This means that these new non-stop flights between smaller airports, including transatlantic routes, will be announced in 2023 – it’s worth keeping an eye out and booking quickly.
We might see new aircraft variants announced. Airbus has been making positive noises about the popular stretch of its small, narrow-body A220 jetliner, popular with passengers thanks to its wide seats, large bins and large windows.
As new planes arrive from the factory, they bring new cabins, like Airbus’ roomier Airspace cabin with its larger bins and streamlined aesthetics.
Airbus has designed its new cabin to provide more comfort to passengers.
“The growing number of aircraft equipped with Airspace cabins entering the market means that more and more passengers will benefit from comfort features as well as connectivity,” Airbus vice president of cabin marketing told CNN. Ingo Wuggetzer. “That’s essential for me in 2023 – it’s about bringing these innovations to a growing number of passengers around the world.”
Furthermore, he expects that “we will see a wave of digitalization in the day-to-day operations of airlines”. Digitization is good for passengers: a more connected airline offers more information and more self-service options, avoiding queues at the airport or long waits on the phone.
The Airbus A380 superjumbo will re-enter service for Etihad Airways of Abu Dhabi in 2023.
Nicolas Economou/NurPhoto/Getty Images
The huge (and wildly popular) Airbus A380 superjumbo is returning to service. Abu Dhabi-based Etihad is the latest airline to bring back its A380s, which means wider seats in economy class on this big, quiet plane. This is great news for passengers.
Two variants of Boeing’s 737 MAX aircraft, the shorter MAX 7 and the twin-stretch MAX 10, are currently in certification limbo with a looming year-end deadline.
To sum up a complicated situation, US regulators want Boeing to install additional safety systems. This will cost Boeing dearly, not least because it has contractually promised some airlines that it won’t need to do this to save them spending time and money training pilots on the differences. .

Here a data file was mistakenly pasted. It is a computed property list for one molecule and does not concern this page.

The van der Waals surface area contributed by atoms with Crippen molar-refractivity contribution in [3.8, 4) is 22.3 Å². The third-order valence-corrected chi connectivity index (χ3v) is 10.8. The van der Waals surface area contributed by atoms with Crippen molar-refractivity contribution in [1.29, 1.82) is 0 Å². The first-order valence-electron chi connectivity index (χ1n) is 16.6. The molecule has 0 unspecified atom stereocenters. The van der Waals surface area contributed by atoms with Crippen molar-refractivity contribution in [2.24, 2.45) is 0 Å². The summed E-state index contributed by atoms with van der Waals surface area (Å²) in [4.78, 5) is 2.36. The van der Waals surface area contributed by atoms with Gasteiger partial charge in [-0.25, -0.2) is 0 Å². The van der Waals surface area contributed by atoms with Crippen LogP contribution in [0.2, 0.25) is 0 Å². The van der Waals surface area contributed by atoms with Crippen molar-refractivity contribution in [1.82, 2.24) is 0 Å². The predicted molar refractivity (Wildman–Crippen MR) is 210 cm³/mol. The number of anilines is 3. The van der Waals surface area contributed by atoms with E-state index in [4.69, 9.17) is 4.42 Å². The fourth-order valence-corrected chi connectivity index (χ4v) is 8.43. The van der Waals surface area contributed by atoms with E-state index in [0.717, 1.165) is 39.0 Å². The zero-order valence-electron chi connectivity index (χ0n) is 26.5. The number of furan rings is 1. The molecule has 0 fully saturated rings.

This is unlikely to have any short-term impact on passengers, but airlines’ longer-term plans to use these planes to replace old ones and to start new routes could be delayed.
Safety and durability
Coming Soon: No more picking up laptops or liquids.
John Moore/Getty Images
At the airport, 2023 will be the year some airports get rid of the “liquid ban”, where anything on the liquid-paste-cream-gel spectrum can only be transported in 3-pack containers. ounces or 100 milliliters in a small zip-lock plastic bag.
Travelers may have already experimented with early versions of scanners that let you leave your cash bag and electronics in your carry-on, but these are rolling out more widely. The UK is due to introduce them at all airports in 2023.
Also, keep an eye out for sustainability claims about flights as the climate crisis gains momentum.
One aspect of this is the growth of more sustainable aviation fuels (SAF) made from a variety of sources: waste oils, vegetable oils, algae, etc. Virgin Atlantic recently announced it was testing the first SAF-powered “net zero” carbon transatlantic flight in 2023, following similar plans by other airlines.
Another aspect is making cabin interiors, which are largely made up of metals, plastics and fabrics, more durable.
We spoke to cabin designer Martin Darbyshire of tangerine, the design agency responsible for many of the most innovative cabins of recent times, who points out that “as designers, we have a responsibility to eliminate complexity , weight and cost, and to provide longer life and more repairable and recyclable solutions for the airline interior industry.Our customers demand it and we owe it to society to make it happen. .”
Indeed, he says, it is “astonishing that it has taken this long to gain momentum. dominated”.
Top image: China’s new COMAC C919 airliner. Credit: CNS/AFP via Getty Images